Crisis-hit Sri Lanka lifts state of emergency

Sri Lankan government Lifting the state of emergency As of Saturday, nearly two weeks after it was imposed across the island nation it faced unprecedented economic and anti-government protests.

The embattled President of Sri Lanka was Gotabaya Rajapaksa declare a state of emergency As of midnight May 6, the second time in just over a month amid growing anti-government protests across the country over the economic crisis.

The Presidential Secretariat stated that the state of emergency was lifted as of midnight Friday, Hero News reported.

This step was taken with the improvement of law and order in the island nation.

The state of emergency gave police and security forces sweeping power to arbitrarily arrest and detain people.

The president’s decision to declare a state of emergency came amid weeks of protests demanding his and the government’s resignation, and he blamed the powerful Rajapaksa clan for mishandling the island nation’s economy, already hit by the pandemic.

Nine people were killed and more than 200 injured in clashes between pro- and anti-government protesters.

Sri Lanka is facing its worst economic crisis since gaining independence from Britain in 1948. The cause of the crisis is partly due to a shortage of foreign currency, which means the country cannot afford imports of basic foodstuffs and fuel, resulting in a severe shortage and high prices.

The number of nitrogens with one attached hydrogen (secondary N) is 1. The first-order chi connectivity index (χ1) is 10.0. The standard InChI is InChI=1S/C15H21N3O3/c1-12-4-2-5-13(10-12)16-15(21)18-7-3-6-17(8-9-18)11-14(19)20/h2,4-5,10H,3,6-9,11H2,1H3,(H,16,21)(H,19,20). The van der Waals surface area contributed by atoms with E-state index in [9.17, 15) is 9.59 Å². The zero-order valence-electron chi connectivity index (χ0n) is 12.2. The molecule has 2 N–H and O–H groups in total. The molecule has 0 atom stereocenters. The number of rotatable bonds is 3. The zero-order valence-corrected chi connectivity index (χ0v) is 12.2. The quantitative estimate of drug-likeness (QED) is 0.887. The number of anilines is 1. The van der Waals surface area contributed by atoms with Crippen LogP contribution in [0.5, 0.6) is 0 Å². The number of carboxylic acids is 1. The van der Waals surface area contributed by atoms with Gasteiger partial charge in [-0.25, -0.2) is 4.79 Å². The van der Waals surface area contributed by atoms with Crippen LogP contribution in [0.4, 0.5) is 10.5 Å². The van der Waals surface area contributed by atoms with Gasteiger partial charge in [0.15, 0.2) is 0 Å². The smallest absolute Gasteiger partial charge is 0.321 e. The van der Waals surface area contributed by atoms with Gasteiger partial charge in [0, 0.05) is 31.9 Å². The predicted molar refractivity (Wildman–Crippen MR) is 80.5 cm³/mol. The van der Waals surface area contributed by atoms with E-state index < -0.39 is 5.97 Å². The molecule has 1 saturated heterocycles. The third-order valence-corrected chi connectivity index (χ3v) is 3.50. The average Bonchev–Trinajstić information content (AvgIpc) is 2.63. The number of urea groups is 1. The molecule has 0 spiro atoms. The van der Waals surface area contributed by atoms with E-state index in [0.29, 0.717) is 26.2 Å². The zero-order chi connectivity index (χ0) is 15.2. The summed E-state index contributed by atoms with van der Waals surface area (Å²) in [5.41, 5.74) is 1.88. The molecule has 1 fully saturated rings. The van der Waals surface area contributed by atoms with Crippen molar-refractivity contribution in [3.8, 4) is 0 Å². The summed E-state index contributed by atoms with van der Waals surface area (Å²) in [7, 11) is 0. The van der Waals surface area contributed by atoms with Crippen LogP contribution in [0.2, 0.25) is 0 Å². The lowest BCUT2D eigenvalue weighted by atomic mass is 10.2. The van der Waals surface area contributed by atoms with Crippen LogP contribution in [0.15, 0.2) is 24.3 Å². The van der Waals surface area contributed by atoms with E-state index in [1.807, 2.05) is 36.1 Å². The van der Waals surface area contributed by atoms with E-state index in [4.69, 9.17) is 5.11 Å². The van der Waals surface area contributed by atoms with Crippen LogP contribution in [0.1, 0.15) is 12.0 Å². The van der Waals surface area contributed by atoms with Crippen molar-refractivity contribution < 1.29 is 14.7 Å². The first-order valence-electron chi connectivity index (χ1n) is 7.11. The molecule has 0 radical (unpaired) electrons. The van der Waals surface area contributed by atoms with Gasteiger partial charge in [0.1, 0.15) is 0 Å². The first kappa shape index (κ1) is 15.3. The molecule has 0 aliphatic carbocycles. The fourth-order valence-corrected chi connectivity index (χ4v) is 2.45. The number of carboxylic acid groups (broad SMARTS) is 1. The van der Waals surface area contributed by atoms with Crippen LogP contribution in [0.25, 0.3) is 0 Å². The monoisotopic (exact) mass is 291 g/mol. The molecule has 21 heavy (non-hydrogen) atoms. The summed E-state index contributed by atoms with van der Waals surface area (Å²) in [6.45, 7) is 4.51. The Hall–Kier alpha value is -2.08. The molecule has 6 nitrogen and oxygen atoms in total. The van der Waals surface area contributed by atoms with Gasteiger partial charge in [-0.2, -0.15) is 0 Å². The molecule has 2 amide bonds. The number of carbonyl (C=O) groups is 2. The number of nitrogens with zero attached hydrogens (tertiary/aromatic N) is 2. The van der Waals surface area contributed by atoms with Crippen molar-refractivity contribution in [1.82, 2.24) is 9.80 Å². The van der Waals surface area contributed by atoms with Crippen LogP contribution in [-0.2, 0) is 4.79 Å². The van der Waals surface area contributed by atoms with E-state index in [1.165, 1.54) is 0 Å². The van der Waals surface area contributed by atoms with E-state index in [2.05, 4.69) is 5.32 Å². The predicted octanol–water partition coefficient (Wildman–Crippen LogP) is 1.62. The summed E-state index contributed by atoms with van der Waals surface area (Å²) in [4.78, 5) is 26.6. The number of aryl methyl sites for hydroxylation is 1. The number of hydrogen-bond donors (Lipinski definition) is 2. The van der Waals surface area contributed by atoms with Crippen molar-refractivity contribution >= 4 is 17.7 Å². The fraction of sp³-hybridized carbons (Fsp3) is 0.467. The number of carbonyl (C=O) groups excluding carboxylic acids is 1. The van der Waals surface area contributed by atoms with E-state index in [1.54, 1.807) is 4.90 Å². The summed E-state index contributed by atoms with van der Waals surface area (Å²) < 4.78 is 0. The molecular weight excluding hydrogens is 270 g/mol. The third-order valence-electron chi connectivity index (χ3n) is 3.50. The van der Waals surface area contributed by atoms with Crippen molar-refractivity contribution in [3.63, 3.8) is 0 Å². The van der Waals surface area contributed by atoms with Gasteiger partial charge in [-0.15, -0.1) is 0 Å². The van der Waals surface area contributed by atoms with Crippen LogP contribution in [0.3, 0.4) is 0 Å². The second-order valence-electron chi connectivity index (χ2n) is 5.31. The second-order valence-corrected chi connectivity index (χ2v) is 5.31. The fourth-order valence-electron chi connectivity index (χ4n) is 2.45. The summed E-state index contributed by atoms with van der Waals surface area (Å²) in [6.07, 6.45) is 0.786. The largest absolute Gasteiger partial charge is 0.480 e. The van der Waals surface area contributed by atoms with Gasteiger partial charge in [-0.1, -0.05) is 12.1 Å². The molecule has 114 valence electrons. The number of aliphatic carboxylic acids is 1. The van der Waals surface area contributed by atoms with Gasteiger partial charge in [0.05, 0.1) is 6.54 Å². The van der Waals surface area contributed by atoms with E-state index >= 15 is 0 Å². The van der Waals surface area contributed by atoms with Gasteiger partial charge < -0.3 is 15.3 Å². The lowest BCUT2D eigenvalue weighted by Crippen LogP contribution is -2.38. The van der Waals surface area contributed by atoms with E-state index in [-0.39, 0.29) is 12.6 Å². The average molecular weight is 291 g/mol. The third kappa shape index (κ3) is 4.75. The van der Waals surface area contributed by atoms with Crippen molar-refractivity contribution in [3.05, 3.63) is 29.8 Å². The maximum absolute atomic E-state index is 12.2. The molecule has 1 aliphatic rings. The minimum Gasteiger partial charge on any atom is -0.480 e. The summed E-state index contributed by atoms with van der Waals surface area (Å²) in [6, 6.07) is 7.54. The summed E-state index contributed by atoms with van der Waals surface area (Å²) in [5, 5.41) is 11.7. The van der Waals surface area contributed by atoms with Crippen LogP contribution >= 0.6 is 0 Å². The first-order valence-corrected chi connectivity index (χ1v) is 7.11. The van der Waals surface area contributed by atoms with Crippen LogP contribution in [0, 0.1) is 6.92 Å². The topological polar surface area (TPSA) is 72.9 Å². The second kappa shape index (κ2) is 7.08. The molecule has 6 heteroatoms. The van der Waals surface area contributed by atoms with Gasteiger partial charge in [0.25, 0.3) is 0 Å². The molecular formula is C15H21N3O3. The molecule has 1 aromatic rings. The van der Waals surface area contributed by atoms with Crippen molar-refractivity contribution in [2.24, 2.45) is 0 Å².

Military personnel travel in armored cars on the main road after extending a curfew for another day after a clash between anti-government protesters and supporters of Sri Lanka’s ruling party, amid the country’s economic crisis, in Colombo, Sri Lanka, May 11, 2022 (Reuters)

A spiraling inflation rate of nearly 40 percent, shortages of food, fuel and medicine and constant power outages have led to nationwide protests and a slump in the currency, with the government short of the foreign exchange reserves it needs to pay for imports.

New York-based rating agency Fitch has downgraded the debt-laden Sri Lanka to “restricted default” after the country defaulted on international sovereign bond payments.

On April 12, Fitch downgraded Sri Lanka to “C”.

Leave a Comment